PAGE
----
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NEW YORK (
) -- "Don't be greedy, take some profits," were Jim Cramer's words to the viewers of his
TV show on Friday.
He said the game plan for next week will be ringing the register, and keeping an eye on a few key names.
Cramer said to watch
for the latest reads on the tech sector and U.S. employment respectively.
He said to avoid
when it reports Tuesday, but consider
when it reports on Wednesday.
Also on Cramer's watch list, spice maker
, as well as the Case Shiller home price index, due out Tuesday, and the Chicago PMI number coming on Thursday.
Cramer said new week is also ripe with new IPOs, some good, and some to avoid. In the "stay-away" camp is a Liberty Mutual subsidiary set to trade as LMAC, and KEYW Holdings, a cyber security play trading as KEYW.
Some IPOs to consider include Campus Crest Communities, trading as CCG, the Chinese wind power company Ming Yang, which will trade as MY, and the speculative Amyris Biotechnologies, which will trade as AMRS.
Stock vs. Index
In his last "Chart Week" segment highlighting technical analysis, Cramer took the work of colleague Helene Meisler one step further, turning a good trend into a great trade.
Meisler posted a chart of the
Philadelphia Semiconductor Index
( SOX) versus the overall performance of the
. Her findings? Anytime the semiconductor index reaches these low levels versus the overall market, the stocks snap back quickly to the upside.
But Cramer posed the question: "Why own the index when you can own the best stocks in that index?" Cramer said based on his analysis of the stocks in semi index, he discovered
Cramer said Microchip is not the best of breed semi maker, but it is the cheapest, trading at just 12.5 times earnings with a juicy 4.5% dividend yield and $6 a share in cash on the books.
The company manufactures micro controllers for a host of products, and also has a solid power management chip segment. Cramer said the company posted a four cent a share earnings beat when it last reported, and has a strong backlog and great visibility.
Don't settle for just a good trade, said Cramer. When the charts show a strong trend, keep digging for the best way to play that trend.
Lure of Dividend Stocks
In a special "Chart Week" extra, Cramer welcomed Ralph Acampora, partner and portfolio manager at Altera, and someone Cramer dubbed "the best chartist I've ever worked with."
Acampora looked at a chart of the
Financial Select SPDR
, which tracks the banking stocks. He said the chart is worrisome, as the index has four failed rallies in the past four months. "I don't like that it has trouble following through," he said.
However, if the index breaks past $15, it will begin to peak the interest of many technicians, he said.
Acampora then looked at the
SPDR S&P Dividend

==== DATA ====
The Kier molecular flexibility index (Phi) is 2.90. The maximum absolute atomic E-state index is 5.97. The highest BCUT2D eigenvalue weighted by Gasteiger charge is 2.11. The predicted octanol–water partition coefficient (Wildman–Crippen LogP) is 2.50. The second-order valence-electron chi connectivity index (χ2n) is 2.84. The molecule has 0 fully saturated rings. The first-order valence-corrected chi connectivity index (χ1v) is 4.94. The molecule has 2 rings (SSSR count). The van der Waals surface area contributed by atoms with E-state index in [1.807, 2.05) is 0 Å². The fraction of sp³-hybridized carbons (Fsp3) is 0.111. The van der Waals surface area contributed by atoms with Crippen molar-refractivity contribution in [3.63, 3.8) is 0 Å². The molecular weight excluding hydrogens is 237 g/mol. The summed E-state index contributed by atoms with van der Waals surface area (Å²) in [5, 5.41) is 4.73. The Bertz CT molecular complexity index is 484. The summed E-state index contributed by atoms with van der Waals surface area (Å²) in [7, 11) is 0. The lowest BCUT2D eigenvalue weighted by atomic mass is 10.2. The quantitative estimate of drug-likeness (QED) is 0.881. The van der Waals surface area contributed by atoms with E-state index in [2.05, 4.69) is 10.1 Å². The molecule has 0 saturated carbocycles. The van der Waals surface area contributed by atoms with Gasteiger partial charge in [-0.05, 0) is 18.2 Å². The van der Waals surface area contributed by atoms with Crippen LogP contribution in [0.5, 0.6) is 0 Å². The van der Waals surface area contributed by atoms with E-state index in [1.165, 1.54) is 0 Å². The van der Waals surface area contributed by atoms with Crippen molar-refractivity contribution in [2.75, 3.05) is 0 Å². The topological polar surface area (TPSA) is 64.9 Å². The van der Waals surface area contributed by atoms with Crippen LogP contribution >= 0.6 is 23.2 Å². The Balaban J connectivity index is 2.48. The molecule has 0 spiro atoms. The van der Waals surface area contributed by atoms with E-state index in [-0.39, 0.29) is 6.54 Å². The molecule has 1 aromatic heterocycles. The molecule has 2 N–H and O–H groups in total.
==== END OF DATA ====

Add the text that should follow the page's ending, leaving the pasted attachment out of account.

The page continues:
ETF, which tracks dividend stocks in the
. Here Acampora noted that this ETF moves up in the face of bad news, and it yields more than 10-year treasuries.
Both Cramer and Acampora agreed that the markets seem tired with the financial stocks, but they are becoming increasingly attractive, and they agreed that now is a great time to get into dividend stocks.
"No matter how hot the industry, if a company can't execute it's going to disappoint," Cramer told viewers. Such is the case of
, which reported a five-ent-a- share earnings miss on weaker-than-expected revenues.
Cramer said Finish Line's miss is puzzling since 62% of the company's sales are of products made by
, and Nike reported a blowout.
Cramer said simply that Nike knows how to execute, and Finish Line doesn't. He said Nike is now in a sweet spot, taking advantage of investments in marketing and infrastructure to break out to new highs. The company is the dominant player, but is still able to innovate.
If Nike's 13-cent-a-share earnings beat wasn't enough, the company's future orders, its key metric, were up 13% globally, 14% in North America and a stunning 23% in China. Cramer said even at 17 times earnings, Nike is still a buy and the estimates for the company are still way too low.
So what to make of Finish Line? Cramer said the company's miss was of its own making, and not a reflection of the industry. He said the quarter should have been a knockout, but instead Finish Line had too little inventory and was sold out of many popular items.
At 11 times earnings, Cramer said Finish Line should now be compelling, but after such a horrible miss, the company is in the penalty box until further notice.
Cramer was bullish on
He was bearish on
--Written by Scott Rutt in Washington, D.C.
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At the time of publication, Cramer was not long any stock mentioned.
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